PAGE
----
Congenital MG: This is an inherited autosomal recessive trait characterized by muscle weakness (myasthenia) and is seen in puppies.

Acquired MG: An autoantibody-mediated obliteration of acetylcholine receptors (AChR) at the postsynaptic side of the neuromuscular junction causes MG for reasons unknown. It’s most prevalent among middle-aged to older dogs.

Clinical forms of myasthenia gravis:

Ocular MG: Symptoms are restricted to eye muscles and eyelid movements. About 15 percent of dogs with MG have the ocular form

Generalized MG: Muscles of the face, legs, and arms are most affected

Transient neonatal MG: Some puppies born to dogs with MG will have temporary muscle weakness due to transplacental transfer of maternal autoantibodies against the acetylcholine receptor (AChR). This automatically wears off after a few weeks.


  • The most common presentation: generalized MG symptoms account for 60% of cases.
  • Focal presentation: There may be a weakness of a particular muscle group and this accounts for about 30 - 35% of cases. Commonly affected muscles include the facial muscles (decreased palpebral reflex), laryngeal/ pharyngeal muscles (leading to loss of bark and/or dysphagia ), or esophagus (leading to megaoesophagus).
  • The least common presentation: The fulminating form and these account for the remaining 5-10% of cases. This form presents with an acute, non-ambulatory quadriparesis with decreased spinal reflexes and decreased muscle tone. These dogs often have sudden onset of megaesophagus and facial nerve weakness.


Most of the cases have a normal life span Even in moderately severe cases; most dogs can continue to live comfortably with treatment. The life expectancy of MG dogs is normal except in rare cases.


  • Blood testing for antibodies associated with MG
  • Repetitive nerve stimulation test
  • Edrophonium chloride test: Tensilon (or a placebo) is a short-acting anticholinesterase administered intravenously, and the dog is made to perform muscle movements under vet observation.
  • MRI or CT scans to rule out a tumor
  • ACh receptor autoantibody test:

This test is the gold standard test for diagnosing MG. The possibility to get a false negative result in 2% of generalized cases (seronegative).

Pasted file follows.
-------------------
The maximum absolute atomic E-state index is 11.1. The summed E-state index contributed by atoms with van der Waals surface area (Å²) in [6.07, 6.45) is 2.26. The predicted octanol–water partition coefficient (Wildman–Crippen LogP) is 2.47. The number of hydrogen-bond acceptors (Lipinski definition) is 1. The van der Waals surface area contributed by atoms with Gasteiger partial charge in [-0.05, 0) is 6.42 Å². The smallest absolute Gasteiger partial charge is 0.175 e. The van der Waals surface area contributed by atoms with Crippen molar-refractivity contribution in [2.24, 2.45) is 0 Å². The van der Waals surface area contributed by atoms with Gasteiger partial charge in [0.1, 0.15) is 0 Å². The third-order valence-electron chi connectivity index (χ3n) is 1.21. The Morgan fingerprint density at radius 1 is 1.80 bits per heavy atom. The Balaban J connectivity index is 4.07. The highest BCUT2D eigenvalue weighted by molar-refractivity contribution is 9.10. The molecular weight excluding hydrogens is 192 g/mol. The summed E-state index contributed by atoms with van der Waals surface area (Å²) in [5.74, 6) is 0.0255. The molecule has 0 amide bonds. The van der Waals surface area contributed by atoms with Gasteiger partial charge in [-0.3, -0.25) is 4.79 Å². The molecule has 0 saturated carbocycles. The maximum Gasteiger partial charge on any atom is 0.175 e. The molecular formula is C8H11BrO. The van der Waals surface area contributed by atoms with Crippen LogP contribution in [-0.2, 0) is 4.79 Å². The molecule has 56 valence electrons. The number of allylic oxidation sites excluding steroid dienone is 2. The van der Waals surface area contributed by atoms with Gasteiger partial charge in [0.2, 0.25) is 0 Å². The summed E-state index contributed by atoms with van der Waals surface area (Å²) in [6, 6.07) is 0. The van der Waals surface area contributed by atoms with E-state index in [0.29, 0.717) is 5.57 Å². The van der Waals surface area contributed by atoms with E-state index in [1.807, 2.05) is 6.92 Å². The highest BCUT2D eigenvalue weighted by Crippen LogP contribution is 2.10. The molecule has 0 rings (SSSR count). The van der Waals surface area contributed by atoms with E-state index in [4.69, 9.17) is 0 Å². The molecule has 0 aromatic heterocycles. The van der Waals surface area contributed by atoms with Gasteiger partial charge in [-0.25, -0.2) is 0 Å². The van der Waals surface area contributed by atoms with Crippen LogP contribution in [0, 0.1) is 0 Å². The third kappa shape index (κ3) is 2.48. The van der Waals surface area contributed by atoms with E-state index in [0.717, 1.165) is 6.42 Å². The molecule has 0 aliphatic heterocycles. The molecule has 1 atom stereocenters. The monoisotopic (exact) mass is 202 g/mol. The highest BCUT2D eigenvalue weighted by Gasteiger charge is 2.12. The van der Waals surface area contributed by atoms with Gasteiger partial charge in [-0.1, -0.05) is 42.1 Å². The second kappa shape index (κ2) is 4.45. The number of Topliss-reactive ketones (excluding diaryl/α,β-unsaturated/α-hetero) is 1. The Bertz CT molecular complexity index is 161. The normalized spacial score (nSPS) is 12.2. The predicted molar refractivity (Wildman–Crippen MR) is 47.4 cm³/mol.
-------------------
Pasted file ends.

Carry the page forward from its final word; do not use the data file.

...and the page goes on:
Myasthenia Gravis can be very mild to severe. The outcome is typically good for a complete recovery unless severe difficulty eating or the presence of cancer or severe pneumonia.

MG Treatment in dogs usually lasts for months. Your vet will periodically re-examine the pet on a regular basis to check for improvements. Regular blood tests will be performed to determine anti-AChR antibody levels.

Even in severe cases, early diagnosis, and with appropriate treatment, your pet may make a full recovery.

When To See A Vet

Contact your vet right away, if you notice any of the following:

  • Signs of pneumonia, include cough, decreased appetite, and lethargy.
  • Weakness of the eye muscles (ocular myasthenia)
  • Drooping of one or both eyelids (ptosis)

Food Suggestions For Myasthenia Gravis

Foods to avoid:

  • Avoid fatty foods or high in fiber
  • Cutback on greasy, oily, spicy foods
  • Avoid crunchy or chewy snack foods
  • Avoid dairy products like milk, yogurt, etc
  • Bread products and roasted nuts
  • Avoid tougher meats

What to feed:

  • Smaller, more frequent meals of a high-quality, high-calorie food
  • Choose softer foods such as mashed, soft, or pureed foods
  • Moisten/soften foods with chicken broth, gravy, or butter
  • Finely chop up veggies, chicken, or meat.
  • Watch the salt intake of dogs such as from canned soups or frozen meals.
  • Add calcium-rich foods and supplements such as like broccoli, salmon, Sardines, and Dark leafy greens.


Although MG is treatable, most pets require months of medication and special feeding.

Pet owners should remember that it is a progressive condition and we can try to slow the progression.

With the right supportive care and medications, pets can live a longer, quality life.